August soybeans closed 14-cents higher on the day and 50-cents higher on the week. November soybeans closed 9-cents higher on the day and 57-cents higher on the week. Continued export sales to China was the dominating factor this week. Even with good growing conditions in the U.S. and the expectation of a large increase in acres in South America, soybeans continue to rally. The rally has caused soybeans to look good “technically” and this has caused a strong wave of fresh buying. Strong sales to China also have many increasing their demand estimates for the ’09-10 crop year. I still think we are overestimating demand in a big way. Although China has been a huge buyer of soybeans, demand around the rest of the world seems to be falling. Domestic demand is certainly getting worse and export demand (besides China) is lower. The drought in Argentina combined with stockpiling in China took a combined 30 million MT of soybeans off of the world market. This created a “tight” old crop situation and in the world. The fear of “running out” of soybeans has caused the world user to get coverage both in the old crop and in the new crop. China has a lot of US dollars that are becoming worth a little less every day. Since they know they will need a certain amount of soybeans anyway, why not buy them now to make sure they get what they need? It’s pretty obvious that this is going on. With Argentina and Brazil quickly running out of exportable soybean supplies, the U.S. will be the only supplier until South American harvest in March/April. This has many people nervous and no one wants to get caught without supplies this spring. Although this has proven to be bullish now, it could turn out to be very bearish later.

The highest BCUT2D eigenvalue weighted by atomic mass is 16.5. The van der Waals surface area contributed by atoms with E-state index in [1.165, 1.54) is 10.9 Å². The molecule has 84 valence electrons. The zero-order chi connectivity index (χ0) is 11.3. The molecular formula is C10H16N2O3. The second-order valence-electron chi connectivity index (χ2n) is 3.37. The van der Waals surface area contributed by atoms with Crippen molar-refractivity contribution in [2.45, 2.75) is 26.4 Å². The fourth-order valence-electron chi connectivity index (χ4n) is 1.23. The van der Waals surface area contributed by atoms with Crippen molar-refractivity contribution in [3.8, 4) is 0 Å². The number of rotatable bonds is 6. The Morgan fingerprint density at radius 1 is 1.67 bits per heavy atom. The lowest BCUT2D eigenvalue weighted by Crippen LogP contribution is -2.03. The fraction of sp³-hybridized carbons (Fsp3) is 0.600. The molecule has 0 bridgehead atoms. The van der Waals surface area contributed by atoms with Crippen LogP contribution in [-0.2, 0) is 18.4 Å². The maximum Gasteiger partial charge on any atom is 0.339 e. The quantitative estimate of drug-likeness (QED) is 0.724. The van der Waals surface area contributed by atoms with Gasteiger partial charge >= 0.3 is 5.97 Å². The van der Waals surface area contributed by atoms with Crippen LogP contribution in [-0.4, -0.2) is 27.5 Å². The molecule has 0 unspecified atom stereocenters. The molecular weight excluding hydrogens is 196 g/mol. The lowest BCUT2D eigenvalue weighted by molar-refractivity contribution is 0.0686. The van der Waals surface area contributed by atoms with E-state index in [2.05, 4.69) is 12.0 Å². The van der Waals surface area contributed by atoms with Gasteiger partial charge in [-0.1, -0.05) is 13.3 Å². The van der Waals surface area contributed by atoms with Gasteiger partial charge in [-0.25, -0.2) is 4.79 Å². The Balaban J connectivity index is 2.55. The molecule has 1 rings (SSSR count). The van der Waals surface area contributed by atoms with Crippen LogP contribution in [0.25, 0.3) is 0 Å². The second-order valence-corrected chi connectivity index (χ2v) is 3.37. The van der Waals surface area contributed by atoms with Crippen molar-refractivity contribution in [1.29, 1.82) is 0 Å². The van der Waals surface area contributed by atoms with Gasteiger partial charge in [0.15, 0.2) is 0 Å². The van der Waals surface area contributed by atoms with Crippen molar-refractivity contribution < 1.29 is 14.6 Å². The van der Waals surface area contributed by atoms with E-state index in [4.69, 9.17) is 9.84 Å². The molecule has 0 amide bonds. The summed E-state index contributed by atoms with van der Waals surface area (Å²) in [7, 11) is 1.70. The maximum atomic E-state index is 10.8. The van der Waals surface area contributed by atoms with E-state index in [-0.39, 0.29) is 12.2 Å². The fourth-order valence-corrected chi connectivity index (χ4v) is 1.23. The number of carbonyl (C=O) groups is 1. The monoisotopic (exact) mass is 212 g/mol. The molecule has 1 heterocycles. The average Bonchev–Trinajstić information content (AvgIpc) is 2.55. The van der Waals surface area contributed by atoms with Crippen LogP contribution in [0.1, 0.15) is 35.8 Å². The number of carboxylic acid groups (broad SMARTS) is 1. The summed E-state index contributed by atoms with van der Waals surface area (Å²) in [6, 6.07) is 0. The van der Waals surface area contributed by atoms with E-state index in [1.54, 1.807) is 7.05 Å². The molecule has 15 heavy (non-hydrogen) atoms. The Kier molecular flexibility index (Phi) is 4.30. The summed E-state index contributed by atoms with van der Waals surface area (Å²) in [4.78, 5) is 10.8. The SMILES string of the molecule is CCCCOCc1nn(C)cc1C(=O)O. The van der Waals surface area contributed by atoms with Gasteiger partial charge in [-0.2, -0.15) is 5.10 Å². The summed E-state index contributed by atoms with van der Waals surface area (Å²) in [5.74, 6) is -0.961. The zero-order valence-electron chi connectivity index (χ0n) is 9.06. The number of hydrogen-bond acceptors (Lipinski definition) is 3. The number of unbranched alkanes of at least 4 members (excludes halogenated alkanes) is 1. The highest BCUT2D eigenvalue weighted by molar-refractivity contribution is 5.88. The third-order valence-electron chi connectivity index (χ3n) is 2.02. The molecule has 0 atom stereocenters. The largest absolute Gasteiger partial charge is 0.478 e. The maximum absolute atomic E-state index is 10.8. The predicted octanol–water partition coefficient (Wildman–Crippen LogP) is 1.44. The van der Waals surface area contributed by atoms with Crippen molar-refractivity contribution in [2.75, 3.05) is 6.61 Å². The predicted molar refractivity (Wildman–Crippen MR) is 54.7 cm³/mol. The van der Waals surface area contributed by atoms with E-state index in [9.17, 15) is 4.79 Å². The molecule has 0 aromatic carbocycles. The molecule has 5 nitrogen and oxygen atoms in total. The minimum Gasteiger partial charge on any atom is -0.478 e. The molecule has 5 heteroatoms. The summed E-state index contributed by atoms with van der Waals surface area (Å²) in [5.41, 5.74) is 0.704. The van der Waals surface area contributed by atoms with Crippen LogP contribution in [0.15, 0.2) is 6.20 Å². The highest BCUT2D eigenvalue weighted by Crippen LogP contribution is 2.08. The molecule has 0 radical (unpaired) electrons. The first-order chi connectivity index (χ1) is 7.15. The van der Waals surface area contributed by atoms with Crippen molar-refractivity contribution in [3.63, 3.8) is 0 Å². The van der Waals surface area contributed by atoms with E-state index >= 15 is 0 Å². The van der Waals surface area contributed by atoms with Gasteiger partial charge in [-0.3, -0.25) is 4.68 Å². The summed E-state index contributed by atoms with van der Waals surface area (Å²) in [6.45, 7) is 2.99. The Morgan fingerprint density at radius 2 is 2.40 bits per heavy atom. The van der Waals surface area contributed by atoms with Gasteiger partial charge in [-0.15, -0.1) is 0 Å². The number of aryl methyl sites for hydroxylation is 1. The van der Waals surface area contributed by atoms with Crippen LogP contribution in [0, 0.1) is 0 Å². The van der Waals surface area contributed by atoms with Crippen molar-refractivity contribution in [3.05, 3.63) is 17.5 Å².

This reminds me of what happened in the wheat market two years ago. Short global supplies caused end users across the globe to get coverage for the fear of “running out”. This caused wheat prices to rally sharply while this buying was taking place. However, this rally caused wheat to become expensive relative to every other crop and it rationed demand globally. Farmers responded across the globe and planted a record amount of wheat. The world user also stopped feeding wheat and demand plummeted. Wheat prices have been breaking ever since. In my opinion, this is happening in the soybean market right now. Soybean and soybean meal prices are at historical highs relative to other feed ingredients. With animal numbers falling and other feed ingredients much cheaper, soybeans are rationing demand globally. At the same time, acres should increase to record levels in the southern hemisphere as a result. I have been saying this for some time, and maybe I am dead wrong (wouldn’t be the first time!).